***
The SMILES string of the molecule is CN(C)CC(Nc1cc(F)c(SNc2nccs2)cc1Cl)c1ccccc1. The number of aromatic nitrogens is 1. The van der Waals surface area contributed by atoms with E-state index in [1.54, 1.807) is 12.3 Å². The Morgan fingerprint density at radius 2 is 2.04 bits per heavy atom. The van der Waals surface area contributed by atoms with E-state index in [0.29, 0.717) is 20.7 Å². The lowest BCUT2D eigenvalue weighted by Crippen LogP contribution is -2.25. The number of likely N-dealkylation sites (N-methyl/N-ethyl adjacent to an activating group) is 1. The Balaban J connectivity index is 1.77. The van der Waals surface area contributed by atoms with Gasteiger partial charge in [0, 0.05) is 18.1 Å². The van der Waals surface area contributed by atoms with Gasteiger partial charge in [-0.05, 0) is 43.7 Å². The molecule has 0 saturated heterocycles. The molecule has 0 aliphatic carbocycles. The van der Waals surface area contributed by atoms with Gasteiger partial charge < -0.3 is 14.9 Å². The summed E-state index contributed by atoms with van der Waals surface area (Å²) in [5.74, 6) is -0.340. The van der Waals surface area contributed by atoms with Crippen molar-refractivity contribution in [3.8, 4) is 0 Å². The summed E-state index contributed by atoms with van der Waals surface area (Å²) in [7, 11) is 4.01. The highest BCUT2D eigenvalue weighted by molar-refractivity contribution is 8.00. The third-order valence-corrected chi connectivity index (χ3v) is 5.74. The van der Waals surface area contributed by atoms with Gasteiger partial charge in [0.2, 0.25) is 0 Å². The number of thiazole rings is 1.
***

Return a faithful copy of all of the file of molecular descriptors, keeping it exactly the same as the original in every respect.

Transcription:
The SMILES string of the molecule is CN(C)CC(Nc1cc(F)c(SNc2nccs2)cc1Cl)c1ccccc1. The number of aromatic nitrogens is 1. The van der Waals surface area contributed by atoms with E-state index in [1.54, 1.807) is 12.3 Å². The Morgan fingerprint density at radius 2 is 2.04 bits per heavy atom. The van der Waals surface area contributed by atoms with E-state index in [0.29, 0.717) is 20.7 Å². The lowest BCUT2D eigenvalue weighted by Crippen LogP contribution is -2.25. The number of likely N-dealkylation sites (N-methyl/N-ethyl adjacent to an activating group) is 1. The Balaban J connectivity index is 1.77. The van der Waals surface area contributed by atoms with Gasteiger partial charge in [0, 0.05) is 18.1 Å². The van der Waals surface area contributed by atoms with Gasteiger partial charge in [-0.05, 0) is 43.7 Å². The molecule has 0 saturated heterocycles. The molecule has 0 aliphatic carbocycles. The van der Waals surface area contributed by atoms with Gasteiger partial charge < -0.3 is 14.9 Å². The summed E-state index contributed by atoms with van der Waals surface area (Å²) in [5.74, 6) is -0.340. The van der Waals surface area contributed by atoms with Crippen molar-refractivity contribution in [3.8, 4) is 0 Å². The summed E-state index contributed by atoms with van der Waals surface area (Å²) in [7, 11) is 4.01. The highest BCUT2D eigenvalue weighted by molar-refractivity contribution is 8.00. The third-order valence-corrected chi connectivity index (χ3v) is 5.74. The van der Waals surface area contributed by atoms with Gasteiger partial charge in [0.2, 0.25) is 0 Å². The number of thiazole rings is 1.